I have started to learn the theory of design, but hopefully this will come more natural to me over time.

Lesson 5. Test, test and test

I wanted to mention the testing phase, which I think can be difficult for some of us.

testPersonally, it’s something I do enjoy, but things can be missed. This is especially true when you’re under pressure and the development stage has taken longer than planned. I’m trying to get in the habit of testing as I go along, rather than at the very end, which is what I think a lot of us do. We get so focused on putting everything together, we forget to slow down and test it.

For those of you who do your own QA, It’s so important to have someone do it for you, even if you’ve done your own. I know it can be hard seeing the corrections you need to do, but it will make you a better asset to your team.

Lesson 6. Do Extra Work, Outside of Work.

I decided I wanted to start teaching others how to use Adobe Captivate in a consulting/coach role.  I can’t tell you how much this has helped me learn new skills.

There’s something very different when a client is paying for your knowledge and needs your guidance. Even when you’re in a full-time role, having a client need a solution within the hour teaches you a lot about yourself.

The best return from this is that I’m better at my job, and I can pass on new knowledge to my team.

Pro Tip. If you are going to do extra work, I suggest having clients in a time zone where their day time is your evening. This makes communication a lot easier as you’re able to focus on your day job, and then your customer in your evening. This means there’s no delay for them, which is crucial when they need a fast solution. I live in the U.K, so when I finish around 4pm, my customers are just starting their day, such as the United States.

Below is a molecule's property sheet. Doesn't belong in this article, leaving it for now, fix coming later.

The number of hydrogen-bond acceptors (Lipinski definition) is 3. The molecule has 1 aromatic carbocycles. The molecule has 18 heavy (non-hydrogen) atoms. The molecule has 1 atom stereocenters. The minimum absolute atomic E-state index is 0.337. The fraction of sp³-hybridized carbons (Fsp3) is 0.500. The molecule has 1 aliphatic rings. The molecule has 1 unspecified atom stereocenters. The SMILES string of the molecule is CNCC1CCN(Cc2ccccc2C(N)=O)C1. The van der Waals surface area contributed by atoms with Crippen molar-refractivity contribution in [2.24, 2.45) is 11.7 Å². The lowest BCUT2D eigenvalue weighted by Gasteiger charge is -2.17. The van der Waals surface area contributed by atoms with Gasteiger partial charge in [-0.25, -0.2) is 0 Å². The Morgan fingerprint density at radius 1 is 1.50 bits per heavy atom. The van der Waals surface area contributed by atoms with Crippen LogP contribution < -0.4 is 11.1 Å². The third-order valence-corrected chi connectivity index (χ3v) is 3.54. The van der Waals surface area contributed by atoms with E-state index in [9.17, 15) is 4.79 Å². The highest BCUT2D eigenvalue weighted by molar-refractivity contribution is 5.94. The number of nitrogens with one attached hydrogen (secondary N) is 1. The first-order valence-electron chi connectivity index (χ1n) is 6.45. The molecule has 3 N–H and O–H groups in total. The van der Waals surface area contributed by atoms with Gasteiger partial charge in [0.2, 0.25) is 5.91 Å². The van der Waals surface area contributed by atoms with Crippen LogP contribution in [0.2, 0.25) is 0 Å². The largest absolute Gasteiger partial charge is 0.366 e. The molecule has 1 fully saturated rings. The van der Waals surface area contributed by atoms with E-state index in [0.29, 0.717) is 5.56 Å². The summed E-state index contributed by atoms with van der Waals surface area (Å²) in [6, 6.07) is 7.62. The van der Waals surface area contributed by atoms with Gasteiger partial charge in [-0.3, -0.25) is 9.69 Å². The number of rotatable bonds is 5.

That’s a Wrap.

I hope this has been useful to you and would love to hear what you’ve learnt in your career, no matter how far you are in your journey.

Matching Quiz and Drop Down Formatting Question

I’m using the matching quiz type of question slide, where the user needs to click on a drop down menu to match with the correct asnwer. I’m having trouble with changing the colour of the text in the drop down itself. I’ve done some research already and it seems others are having this issue.

Does any know how I can change the text colour in the drop down as it’s currently white, which is unreadable. I’m using version 8 of Captivate

Many thanks

Luke

 

Making Information Security eLearning Fun/Engaging

Hi all.